The mainstream press reports: “The government set a timetable…to extinguish ‘Medicare’s fee-for-service’ system…” And “fee for service is on its way to extinction.” It includes the liberal spin of paying for quality not quantity. The government Medicare program, which gets questions about its own program wrong 96% of the time, will no doubt tell us what qualifies as “quality.” It is clear that socialists in and out of government view fee-for-service and independent physicians as “bugs” that need to be exterminated for the good of society.
    Lawrence R. Huntoon, M.D., Ph.D., Lake View, NY

    ObamaCare Bans Insurance. ACA requires insurers to sell coverage to the ill and injured—people who have never paid a dime into the plan. It bans pre-existing condition exclusions, and with it health insurance. Instead, we have mandated third-party payment of medical bills, albeit at a higher price and deductible. The ACA’s prohibition on denying coverage to the already-sick has become the law’s strongest hold on a compassionate American public. But it’s dangerous because it’s the essence of national health care. Keeping health plans in place merely gives the public the sense that nothing has changed. But it has. Americans typically arrive in a “pre-existing condition desert” because of employer-sponsored coverage and family insurance plans. There is a way out, a way back to freedom (http://tinyurl.com/n89wne9).
    Twila Brase, R.N., Citizens Council for Health Freedom

    Homo clinicus. Clifton Meador describes an evolving new species (http://tinyurl.com/pzqxeu5), one characterized by an obsession with personal health. He knows his cholesterol level within 10 milligrams percent, and never goes more than 12 months without medical contact. It’s a bizarre, destructive trend.
    Tom Emerick, Fayetteville, AR

    Price Transparency Works. Even without cost sharing, a study group with access to cost information incurred 20% lower costs for labs and imaging than a group that did not. Evidence is piling up that when people can control their own funds, they do a much better job in spending the money wisely than any third-party payer has done in the past 50 years. Note that in the U.S. only 13% of total health spending is out of pocket, one of the lowest rates in the industrialized world (http://tinyurl.com/p5fm3xg).

    The reason we don’t have price transparency is third-party payment. It will only happen when consumers demand it, and they won’t demand it until they control the money.
    Greg Scandlen, Consumers for Health Care Choices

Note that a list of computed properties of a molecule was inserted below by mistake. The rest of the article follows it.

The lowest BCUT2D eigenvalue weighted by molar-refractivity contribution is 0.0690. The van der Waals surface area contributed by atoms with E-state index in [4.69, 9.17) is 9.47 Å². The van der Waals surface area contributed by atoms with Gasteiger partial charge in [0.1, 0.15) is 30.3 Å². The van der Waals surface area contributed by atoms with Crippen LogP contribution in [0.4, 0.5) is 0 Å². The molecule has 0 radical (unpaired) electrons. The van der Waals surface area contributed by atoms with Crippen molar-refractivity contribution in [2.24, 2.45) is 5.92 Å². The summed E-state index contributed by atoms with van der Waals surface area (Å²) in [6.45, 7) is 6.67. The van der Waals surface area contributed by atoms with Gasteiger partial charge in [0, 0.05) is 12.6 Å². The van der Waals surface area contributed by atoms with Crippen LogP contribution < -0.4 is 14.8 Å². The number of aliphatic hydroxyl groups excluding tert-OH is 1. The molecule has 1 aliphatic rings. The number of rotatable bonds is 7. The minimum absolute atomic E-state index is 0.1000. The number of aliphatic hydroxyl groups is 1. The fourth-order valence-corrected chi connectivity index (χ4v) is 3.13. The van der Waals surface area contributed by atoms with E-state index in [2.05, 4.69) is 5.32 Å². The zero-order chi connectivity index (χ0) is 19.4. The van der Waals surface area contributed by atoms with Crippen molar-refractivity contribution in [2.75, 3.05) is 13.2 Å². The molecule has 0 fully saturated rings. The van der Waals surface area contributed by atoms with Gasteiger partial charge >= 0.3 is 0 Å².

The United Healthcare Model. United doesn’t care about humans, only numbers and making its CEO wealthier; it has a big stock buyback plan. Its history goes way back. Hillary Clinton hired United’s Lois Quam in 2008, right after the big Dept. of Justice derivatives lawsuit against it. United models our healthcare as if we were bots running through a stock exchange interacting with algorithms. It even fired Johns Hopkins, so that patients who bought their plan through an Exchange can’t go there.
    Barbara Duck, Orange County, CA – http://ducknetweb.blogspot.com/

    “Home Invasion” Clinical Evaluations. Now Medicare and commercial insurers are sending nurse practitioners into the homes of patients they identify as clinically complex to gather data and provide pseudo-care. Can they be sued?
    Craig Wax, D.O., Mullica Hill, NJ – http://ip4pi.wordpress.com

    Reward for Compliance. We have met the second annual White House deadline for EHRs. These cost me an extra 2–3 hours per day for 3 years. For more than 2,000 hours, we collected an extra $8,500. In the future, I will accept a 2%, 5%, and then 10% cut in Medicare payments—and keep patient records confidential.
    Del Meyer, M.D., Carmichael, CA

    Illness Generator. Evidence-based medicine (EBM) is a loaded gun pointed at clinicians’ heads. The drug industry and EBM set about legitimizing illegitimate diagnoses and then widening drug indications. The billion prescriptions a year in England, up 66% in one decade, do not reflect a true increased burden of illness or an aging population, just polypharmacy supposedly based on evidence. The drug industry’s corporate mission is to make us all sick, however well we feel. EBM screening programs are the combine harvester of well-being, producing bales of overdiagnosis and misery (http://tinyurl.com/qe8z6sz).
    Malcolm Kendrick, M.D., Macclesfield, England